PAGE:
Colonel Williams has written a provocative book that gets to the heart of post-war planning. His work identifies lessons from three post-Cold War interventions and offers a framework for addressing postconflict reconstruction. I'd recommend it for anyone undertaking postconflict planning.
George Casey, General, U.S. Army
In practically all the peacekeeping operations of the 1990s, a postconflict reconstruction gap of almost one year separates the end of military peacekeepers' mission of halting mass violence from the start of removing mines as well as rebuilding and repairing the host country's physical infrastructure: roads and bridges, public utilities, and buildings.
In this timely work, Colonel Garland Williams analyzes the postconflict reconstruction gap in three case studies—Bosnia, Kosovo, and Afghanistan—and shows how military engineering brigades accompanying peacekeeping contingents can be put to use immediately after the conflict ends to restore vital infrastructure and social institutions. In the book's concluding chapter, Williams proposes changes in U.S. national security decision making to integrate military engineering brigades into postconflict reconstruction, thus making U.S. military officials less wary of “mission creep” and nation-building.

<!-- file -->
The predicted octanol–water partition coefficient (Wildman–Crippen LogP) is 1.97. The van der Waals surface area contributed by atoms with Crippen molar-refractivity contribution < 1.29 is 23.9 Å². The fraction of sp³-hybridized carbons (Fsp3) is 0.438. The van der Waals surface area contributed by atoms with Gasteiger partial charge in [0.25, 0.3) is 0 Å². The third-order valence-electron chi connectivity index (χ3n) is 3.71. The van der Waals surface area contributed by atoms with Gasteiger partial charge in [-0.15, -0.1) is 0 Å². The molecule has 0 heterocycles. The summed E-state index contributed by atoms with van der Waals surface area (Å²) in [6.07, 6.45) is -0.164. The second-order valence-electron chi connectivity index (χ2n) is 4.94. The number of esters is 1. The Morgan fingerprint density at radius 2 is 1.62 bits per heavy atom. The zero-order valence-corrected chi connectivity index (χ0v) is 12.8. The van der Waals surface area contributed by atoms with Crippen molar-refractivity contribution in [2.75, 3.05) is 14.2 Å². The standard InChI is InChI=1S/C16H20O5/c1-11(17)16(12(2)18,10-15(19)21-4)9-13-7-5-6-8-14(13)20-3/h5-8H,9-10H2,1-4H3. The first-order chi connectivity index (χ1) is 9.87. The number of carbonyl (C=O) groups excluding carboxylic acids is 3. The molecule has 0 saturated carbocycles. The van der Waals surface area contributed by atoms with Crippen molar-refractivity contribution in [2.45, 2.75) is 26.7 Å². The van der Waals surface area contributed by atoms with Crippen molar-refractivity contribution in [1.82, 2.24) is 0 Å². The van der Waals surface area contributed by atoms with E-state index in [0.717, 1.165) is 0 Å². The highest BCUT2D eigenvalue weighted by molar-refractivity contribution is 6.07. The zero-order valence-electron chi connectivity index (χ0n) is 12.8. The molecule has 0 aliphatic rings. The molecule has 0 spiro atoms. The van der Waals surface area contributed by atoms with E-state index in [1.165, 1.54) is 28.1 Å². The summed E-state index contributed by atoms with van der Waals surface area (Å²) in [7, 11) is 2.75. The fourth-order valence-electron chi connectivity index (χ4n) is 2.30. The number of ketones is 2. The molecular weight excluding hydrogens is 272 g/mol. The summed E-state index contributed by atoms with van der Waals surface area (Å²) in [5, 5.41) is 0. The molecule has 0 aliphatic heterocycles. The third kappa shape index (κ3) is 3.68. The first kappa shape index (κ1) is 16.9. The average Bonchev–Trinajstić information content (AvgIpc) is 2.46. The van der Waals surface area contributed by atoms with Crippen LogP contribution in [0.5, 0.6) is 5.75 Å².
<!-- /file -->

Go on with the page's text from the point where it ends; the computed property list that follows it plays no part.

Colonel Garland H. Williams, U.S. Army, was the military assistant to the assistant secretary of the army for civil works. From 1999 to 2001, he commanded the 16th Armored Engineer Battalion in Germany, which was deployed to Kosovo during the peacekeeping mission there. As chief of contingency engineering for Allied Forces Southern Europe from 1996 to 1999, Williams served in Sarajevo as part of NATO's Implementation Force staff, coordinating the reconstruction of vital roads, bridges, ports, and airfields damaged during the Bosnian war. He was a senior fellow at the U.S. Institute of Peace during 2002–2003.
The New Security Environment
Postconflict Reconstruction Template